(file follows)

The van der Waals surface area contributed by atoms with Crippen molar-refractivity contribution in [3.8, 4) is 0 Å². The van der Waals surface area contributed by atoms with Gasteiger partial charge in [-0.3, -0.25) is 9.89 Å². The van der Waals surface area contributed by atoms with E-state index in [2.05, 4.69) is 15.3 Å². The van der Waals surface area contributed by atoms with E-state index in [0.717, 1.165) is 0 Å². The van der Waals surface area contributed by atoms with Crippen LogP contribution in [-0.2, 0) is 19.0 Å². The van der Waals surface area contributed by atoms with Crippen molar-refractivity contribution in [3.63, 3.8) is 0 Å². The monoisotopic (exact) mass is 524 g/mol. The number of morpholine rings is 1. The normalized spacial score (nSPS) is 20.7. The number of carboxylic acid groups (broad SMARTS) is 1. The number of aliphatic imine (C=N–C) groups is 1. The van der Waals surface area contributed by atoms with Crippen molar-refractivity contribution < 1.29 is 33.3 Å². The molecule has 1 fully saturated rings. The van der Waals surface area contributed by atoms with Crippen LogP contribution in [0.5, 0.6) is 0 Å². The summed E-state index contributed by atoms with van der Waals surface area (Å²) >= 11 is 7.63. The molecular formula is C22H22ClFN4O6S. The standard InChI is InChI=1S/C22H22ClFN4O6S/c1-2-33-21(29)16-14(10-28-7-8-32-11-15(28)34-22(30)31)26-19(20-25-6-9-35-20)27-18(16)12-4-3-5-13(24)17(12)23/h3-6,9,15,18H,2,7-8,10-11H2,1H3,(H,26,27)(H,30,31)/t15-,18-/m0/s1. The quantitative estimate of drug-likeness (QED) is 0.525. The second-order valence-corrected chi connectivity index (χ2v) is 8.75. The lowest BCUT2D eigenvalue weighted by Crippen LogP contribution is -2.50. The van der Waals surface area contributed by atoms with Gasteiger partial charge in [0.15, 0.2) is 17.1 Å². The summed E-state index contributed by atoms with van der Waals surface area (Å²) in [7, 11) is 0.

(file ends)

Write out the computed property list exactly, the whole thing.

The van der Waals surface area contributed by atoms with Crippen molar-refractivity contribution in [3.8, 4) is 0 Å². The van der Waals surface area contributed by atoms with Gasteiger partial charge in [-0.3, -0.25) is 9.89 Å². The van der Waals surface area contributed by atoms with E-state index in [2.05, 4.69) is 15.3 Å². The van der Waals surface area contributed by atoms with E-state index in [0.717, 1.165) is 0 Å². The van der Waals surface area contributed by atoms with Crippen LogP contribution in [-0.2, 0) is 19.0 Å². The van der Waals surface area contributed by atoms with Crippen molar-refractivity contribution in [3.63, 3.8) is 0 Å². The monoisotopic (exact) mass is 524 g/mol. The number of morpholine rings is 1. The normalized spacial score (nSPS) is 20.7. The number of carboxylic acid groups (broad SMARTS) is 1. The number of aliphatic imine (C=N–C) groups is 1. The van der Waals surface area contributed by atoms with Crippen molar-refractivity contribution < 1.29 is 33.3 Å². The molecule has 1 fully saturated rings. The van der Waals surface area contributed by atoms with Crippen LogP contribution in [0.5, 0.6) is 0 Å². The summed E-state index contributed by atoms with van der Waals surface area (Å²) >= 11 is 7.63. The molecular formula is C22H22ClFN4O6S. The standard InChI is InChI=1S/C22H22ClFN4O6S/c1-2-33-21(29)16-14(10-28-7-8-32-11-15(28)34-22(30)31)26-19(20-25-6-9-35-20)27-18(16)12-4-3-5-13(24)17(12)23/h3-6,9,15,18H,2,7-8,10-11H2,1H3,(H,26,27)(H,30,31)/t15-,18-/m0/s1. The quantitative estimate of drug-likeness (QED) is 0.525. The second-order valence-corrected chi connectivity index (χ2v) is 8.75. The lowest BCUT2D eigenvalue weighted by Crippen LogP contribution is -2.50. The van der Waals surface area contributed by atoms with Gasteiger partial charge in [0.15, 0.2) is 17.1 Å². The summed E-state index contributed by atoms with van der Waals surface area (Å²) in [7, 11) is 0.